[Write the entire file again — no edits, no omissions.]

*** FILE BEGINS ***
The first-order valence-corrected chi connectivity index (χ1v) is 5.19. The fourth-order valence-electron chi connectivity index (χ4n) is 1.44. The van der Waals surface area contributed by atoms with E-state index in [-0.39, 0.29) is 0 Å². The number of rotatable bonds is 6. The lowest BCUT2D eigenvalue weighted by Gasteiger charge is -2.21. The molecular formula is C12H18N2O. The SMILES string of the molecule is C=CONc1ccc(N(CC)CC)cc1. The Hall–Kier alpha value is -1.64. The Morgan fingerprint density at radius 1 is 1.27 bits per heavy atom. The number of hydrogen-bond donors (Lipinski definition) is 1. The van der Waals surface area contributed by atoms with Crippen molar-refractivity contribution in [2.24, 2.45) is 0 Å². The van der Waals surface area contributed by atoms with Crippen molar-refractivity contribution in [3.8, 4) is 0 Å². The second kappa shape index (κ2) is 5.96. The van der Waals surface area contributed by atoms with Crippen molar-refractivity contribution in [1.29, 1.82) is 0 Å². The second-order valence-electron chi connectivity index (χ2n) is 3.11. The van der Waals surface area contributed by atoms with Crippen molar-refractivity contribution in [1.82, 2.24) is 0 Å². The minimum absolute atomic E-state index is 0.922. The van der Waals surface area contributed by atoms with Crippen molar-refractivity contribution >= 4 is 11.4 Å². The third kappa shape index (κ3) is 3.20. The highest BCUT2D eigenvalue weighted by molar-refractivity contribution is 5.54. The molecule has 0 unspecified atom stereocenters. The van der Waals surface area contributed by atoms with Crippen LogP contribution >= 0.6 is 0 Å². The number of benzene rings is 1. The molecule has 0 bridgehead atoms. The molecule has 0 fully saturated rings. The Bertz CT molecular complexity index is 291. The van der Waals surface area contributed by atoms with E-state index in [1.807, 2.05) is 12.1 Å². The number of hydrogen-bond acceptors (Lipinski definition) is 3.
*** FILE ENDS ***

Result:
The first-order valence-corrected chi connectivity index (χ1v) is 5.19. The fourth-order valence-electron chi connectivity index (χ4n) is 1.44. The van der Waals surface area contributed by atoms with E-state index in [-0.39, 0.29) is 0 Å². The number of rotatable bonds is 6. The lowest BCUT2D eigenvalue weighted by Gasteiger charge is -2.21. The molecular formula is C12H18N2O. The SMILES string of the molecule is C=CONc1ccc(N(CC)CC)cc1. The Hall–Kier alpha value is -1.64. The Morgan fingerprint density at radius 1 is 1.27 bits per heavy atom. The number of hydrogen-bond donors (Lipinski definition) is 1. The van der Waals surface area contributed by atoms with Crippen molar-refractivity contribution in [2.24, 2.45) is 0 Å². The van der Waals surface area contributed by atoms with Crippen molar-refractivity contribution in [3.8, 4) is 0 Å². The second kappa shape index (κ2) is 5.96. The van der Waals surface area contributed by atoms with Crippen molar-refractivity contribution in [1.29, 1.82) is 0 Å². The second-order valence-electron chi connectivity index (χ2n) is 3.11. The van der Waals surface area contributed by atoms with Crippen molar-refractivity contribution in [1.82, 2.24) is 0 Å². The minimum absolute atomic E-state index is 0.922. The van der Waals surface area contributed by atoms with Crippen molar-refractivity contribution >= 4 is 11.4 Å². The third kappa shape index (κ3) is 3.20. The highest BCUT2D eigenvalue weighted by molar-refractivity contribution is 5.54. The molecule has 0 unspecified atom stereocenters. The van der Waals surface area contributed by atoms with Crippen LogP contribution >= 0.6 is 0 Å². The number of benzene rings is 1. The molecule has 0 bridgehead atoms. The molecule has 0 fully saturated rings. The Bertz CT molecular complexity index is 291. The van der Waals surface area contributed by atoms with E-state index in [1.807, 2.05) is 12.1 Å². The number of hydrogen-bond acceptors (Lipinski definition) is 3.